When was the last time you wrote a new business order with any of those four goals as the single reason for the campaign? Wouldn’t that be easier for the copywriter and the client to track results? TRY IT!
I inputted that I wanted to announce an event and proceeded to the following prompt. My business name, address, website, and industry were the following choices. So far, so good. The only tricky part were the industry choices.
I can see how specific business categories are not precisely represented, like counter service restaurants. They are not fast food because there is no drive-through, but they aren’t a full-service restaurant either due to no waiters being used and many other factors. It isn’t confusing for me, but you know how clients can be!
Selecting the market I wanted my customers to come from was easy, and it allowed iHeart to choose the closest radio stations. Identifying the ONE type of customer I wanted was fantastic. I can see how it focuses the client on a primary target. Parents with young kids or teens, foodies, married couples, single adults, or an option to select my demo all seemed easy enough.
The demos offered weren’t Men 18-34, but men, women or adults, young adults, seniors, adults, or the dreaded all ages. Next was selecting when I wanted to run and how much I wanted to spend. It wasn’t a challenge because you choose your dates, and then you’re given three choices for a weekly budget. In my case, it was $500, $750, or $1,000 per week. iHeart AdBuilder bills you less if the whole week isn’t used.
Impressions, frequency, and reach were highlighted, and they showed the logos of the two stations my $500 was going to be spent on. I noticed there was no information on when the ads would air, how many times per day, or any of that! “You give us $500, and we will spend it over the week on these two stations when and where we want! And it will work!”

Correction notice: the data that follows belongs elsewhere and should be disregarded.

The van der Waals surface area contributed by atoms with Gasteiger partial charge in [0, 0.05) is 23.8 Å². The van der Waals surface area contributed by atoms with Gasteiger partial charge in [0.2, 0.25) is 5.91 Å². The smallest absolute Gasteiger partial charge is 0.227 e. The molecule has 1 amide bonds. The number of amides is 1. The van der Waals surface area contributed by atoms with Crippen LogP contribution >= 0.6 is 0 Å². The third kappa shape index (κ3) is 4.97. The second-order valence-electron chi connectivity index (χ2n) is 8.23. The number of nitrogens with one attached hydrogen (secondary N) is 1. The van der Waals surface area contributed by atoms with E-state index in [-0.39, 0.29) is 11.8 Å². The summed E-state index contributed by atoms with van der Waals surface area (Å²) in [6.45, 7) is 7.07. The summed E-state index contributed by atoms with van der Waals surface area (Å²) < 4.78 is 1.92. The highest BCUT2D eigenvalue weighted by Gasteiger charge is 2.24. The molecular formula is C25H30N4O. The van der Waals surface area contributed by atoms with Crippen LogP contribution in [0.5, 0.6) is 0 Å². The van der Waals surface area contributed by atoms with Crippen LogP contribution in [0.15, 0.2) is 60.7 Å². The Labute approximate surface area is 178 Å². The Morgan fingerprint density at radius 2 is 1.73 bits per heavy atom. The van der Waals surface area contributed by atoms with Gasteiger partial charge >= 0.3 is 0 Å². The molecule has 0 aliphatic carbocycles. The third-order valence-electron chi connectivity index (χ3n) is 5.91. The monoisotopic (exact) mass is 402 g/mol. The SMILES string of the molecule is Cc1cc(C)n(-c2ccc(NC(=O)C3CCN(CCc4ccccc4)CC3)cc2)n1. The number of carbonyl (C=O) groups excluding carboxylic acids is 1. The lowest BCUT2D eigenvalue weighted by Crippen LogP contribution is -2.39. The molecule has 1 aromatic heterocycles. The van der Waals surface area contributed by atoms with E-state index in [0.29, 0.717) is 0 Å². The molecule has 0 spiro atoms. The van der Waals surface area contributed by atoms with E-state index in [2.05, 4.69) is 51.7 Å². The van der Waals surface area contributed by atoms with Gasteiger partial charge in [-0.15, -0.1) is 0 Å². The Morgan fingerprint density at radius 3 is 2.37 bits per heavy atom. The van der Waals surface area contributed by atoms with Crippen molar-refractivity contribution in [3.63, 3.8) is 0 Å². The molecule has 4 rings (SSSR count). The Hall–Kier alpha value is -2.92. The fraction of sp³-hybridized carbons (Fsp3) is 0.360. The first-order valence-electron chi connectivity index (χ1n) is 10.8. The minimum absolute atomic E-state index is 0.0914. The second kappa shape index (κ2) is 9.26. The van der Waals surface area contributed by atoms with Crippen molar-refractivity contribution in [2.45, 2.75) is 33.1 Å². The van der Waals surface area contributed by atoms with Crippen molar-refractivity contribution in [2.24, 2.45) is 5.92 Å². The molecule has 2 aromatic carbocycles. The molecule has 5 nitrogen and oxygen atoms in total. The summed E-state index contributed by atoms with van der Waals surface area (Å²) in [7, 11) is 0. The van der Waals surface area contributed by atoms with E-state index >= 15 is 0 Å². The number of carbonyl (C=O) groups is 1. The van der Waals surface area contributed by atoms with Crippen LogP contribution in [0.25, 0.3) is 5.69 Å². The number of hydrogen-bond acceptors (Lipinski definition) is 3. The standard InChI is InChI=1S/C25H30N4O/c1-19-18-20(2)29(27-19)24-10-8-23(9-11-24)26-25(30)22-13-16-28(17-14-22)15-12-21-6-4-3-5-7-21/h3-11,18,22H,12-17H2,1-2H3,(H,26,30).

The pages dedicated to creating copy are straight forward and, as salespeople, we have filled those types of forms out plenty of times. iHeart is highlighting that they are waiving the $100 production fee. Maybe, that will change in the future. After going to the checkout, your credit card is given a temporary authorization (which will be reversed), and you are told your ad will be emailed to you in a few days. You won’t be billed until your ads air.
What are the odds this $500 campaign over two stations in a few days will work? Who knows, but I bet the automated emails and follow-up calls will be relentless. I think it’s a great platform and can see a decent percentage of smaller new business deals go this direction. Some clients may even prefer to never “deal” with a salesperson again, kind of like most of our agency buyers. That leaves us with a whole lotta middle ground. For now.
Media Noise – Episode 58
Demetri welcomes Brandon Kravitz and Derek Futterman to the show this week. They talk about Hub Arkush, Aaron Rodgers, Michelle Tafoya, and Pete Thamel.